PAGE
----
The Old Observatory Hostel Qingdao Shandong Province China

The Old Observatory Hostel, Qingdao.

I found myself immediately charmed by Qingdao’s unique blend of European and Asian architecture. With a long and troubled history of German and Japanese occupation, the city definitely had a unique feel. We soon saw why some people call Qingdao The Switzerland of China when we arrived at a large European style square, dominated by the handsome Qingdao Catholic Church.

Qingdao Catholic Church Shandong Province China

Qingdao Catholic Church, aka St. Michael’s Cathedral.

Strolling through the square towards the church, we met what looked like a newlywed couple posing for a photo shoot. With sculpted hair, layers of makeup and a wedding dress straight out of a Disney movie, the bride looked resplendent. In fact, she was grinning at the camera so fiercely I feared her face might split in two. Her sombre husband meanwhile, sporting a Sinatra dinner suit, merely gazed off into the distance as if he were contemplating the answer to world peace.

Wedding photoshoot St. Michael's Cathedral Qingdao Shandong Province China

Outside St. Michael’s Cathedral, Qingdao.

Don’t Let Me Down, a short story from China.

S and I watched them for a bit before continuing down the square. Surprisingly, we came across two more sets of couples doing exactly the same thing! What the heck was going on? Was it wedding season in Qingdao? When they were finally done with their photos, the foursome took a timeout on some stone steps, gamely posing one last time as I took their picture. “Congratulations!” I called, but they didn’t understand. It was only several weeks later that we learned how in China these photography sessions typically take place months before the actual wedding. 

Wedding photoshoot St. Michael's Cathedral Qingdao Shandong Province China

Don’t Let Me Down, a short story from China.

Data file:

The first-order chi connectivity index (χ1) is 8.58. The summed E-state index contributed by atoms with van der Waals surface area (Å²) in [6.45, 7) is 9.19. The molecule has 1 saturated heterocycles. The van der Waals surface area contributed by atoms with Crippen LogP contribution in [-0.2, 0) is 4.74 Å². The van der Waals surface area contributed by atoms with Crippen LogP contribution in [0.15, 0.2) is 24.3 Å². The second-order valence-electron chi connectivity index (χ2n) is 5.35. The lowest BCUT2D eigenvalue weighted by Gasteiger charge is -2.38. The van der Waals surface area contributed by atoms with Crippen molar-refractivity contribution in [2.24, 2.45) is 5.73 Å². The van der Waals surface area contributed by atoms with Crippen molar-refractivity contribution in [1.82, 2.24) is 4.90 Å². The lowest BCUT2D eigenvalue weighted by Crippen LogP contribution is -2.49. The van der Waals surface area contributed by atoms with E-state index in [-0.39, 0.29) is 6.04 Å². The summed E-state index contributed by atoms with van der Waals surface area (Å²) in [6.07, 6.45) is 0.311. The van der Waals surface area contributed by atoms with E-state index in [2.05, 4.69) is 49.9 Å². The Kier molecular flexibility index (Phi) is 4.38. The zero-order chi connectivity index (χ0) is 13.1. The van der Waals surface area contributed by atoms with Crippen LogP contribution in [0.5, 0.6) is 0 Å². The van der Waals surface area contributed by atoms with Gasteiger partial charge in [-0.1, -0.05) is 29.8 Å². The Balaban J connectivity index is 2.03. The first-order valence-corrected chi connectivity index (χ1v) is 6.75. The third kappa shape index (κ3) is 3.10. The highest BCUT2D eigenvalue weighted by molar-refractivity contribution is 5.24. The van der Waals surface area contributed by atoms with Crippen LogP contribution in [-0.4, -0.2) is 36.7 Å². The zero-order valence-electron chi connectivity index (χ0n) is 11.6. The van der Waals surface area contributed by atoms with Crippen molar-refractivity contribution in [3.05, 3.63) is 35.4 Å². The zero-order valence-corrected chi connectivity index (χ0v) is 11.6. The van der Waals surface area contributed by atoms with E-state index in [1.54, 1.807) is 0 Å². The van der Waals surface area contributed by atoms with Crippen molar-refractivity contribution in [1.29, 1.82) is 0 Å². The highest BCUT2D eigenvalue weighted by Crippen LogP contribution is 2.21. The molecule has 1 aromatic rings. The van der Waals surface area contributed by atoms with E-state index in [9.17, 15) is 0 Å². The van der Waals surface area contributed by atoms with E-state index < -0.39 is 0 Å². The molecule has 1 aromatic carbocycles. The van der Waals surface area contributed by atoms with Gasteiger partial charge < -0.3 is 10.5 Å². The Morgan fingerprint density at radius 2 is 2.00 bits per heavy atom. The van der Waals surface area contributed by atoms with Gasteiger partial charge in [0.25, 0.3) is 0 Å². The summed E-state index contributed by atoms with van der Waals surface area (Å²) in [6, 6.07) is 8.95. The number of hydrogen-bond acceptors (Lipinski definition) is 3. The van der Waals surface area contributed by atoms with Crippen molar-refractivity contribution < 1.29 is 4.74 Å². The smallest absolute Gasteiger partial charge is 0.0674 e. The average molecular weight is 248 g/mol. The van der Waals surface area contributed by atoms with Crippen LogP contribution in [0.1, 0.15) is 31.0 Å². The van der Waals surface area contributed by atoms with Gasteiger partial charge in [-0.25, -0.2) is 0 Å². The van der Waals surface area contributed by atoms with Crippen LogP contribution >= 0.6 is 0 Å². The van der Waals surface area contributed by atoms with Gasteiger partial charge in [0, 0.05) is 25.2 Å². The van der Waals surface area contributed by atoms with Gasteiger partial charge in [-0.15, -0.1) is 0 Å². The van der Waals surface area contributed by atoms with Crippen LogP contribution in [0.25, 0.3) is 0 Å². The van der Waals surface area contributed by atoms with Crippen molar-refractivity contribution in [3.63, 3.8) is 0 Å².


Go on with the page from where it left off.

With an incredible seven hundred and thirty kilometres of continental coastline, Qingdao is famous all over China for its six bathing beaches. While millions of domestic tourists flock to the city every year, nobody had thought to feed the public’s imagination by giving the beaches some decent names. Instead, you’ve got Beach Number One. Then there’s Beach Number Two. And… well… you get the picture.

Beach Number Six, Qingdao.

The first stretch of sand we arrived at was Beach Number Six, the city’s most central strip. It runs either side of Zhan Bridge, a lengthy stone pier extending out into the bay. The entire beach was horribly overcrowded and, in all honesty, staggeringly unimpressive. 

Beach number 6 Qingdao Shandong Province China

Qingdao’s amazingly “meh” Beach Number 6.

So we bypassed the sand altogether for a walk down the pier. It was a sweltering afternoon, which meant I received several blows to the head from the sharp points of various umbrellas. At the end of the pier we reached the eight-sided Huilan Pavilion, but had zero appetite to fight our away inside.

Thus we made do with forcing ourselves into a free spot along the railings. Peering out to sea, I attempted to enjoy the moment as Chinese tourists gathered around us to stare. One particularly annoying guy had no qualms whatsoever about sticking his camera right into my face.

Don’t Let Me Down, a short story from China.

Back at the beach, we decided to follow the promenade that forms a u-shape around the bay. It was a peaceful walk that took us through several pretty parks and out onto the unadulterated insanity of Beach Number One. The place was positively seething with bodies! And yet, against our better judgement, we threw ourselves into the mix, walking along the coarse sand down to the seaweed-infested shoreline.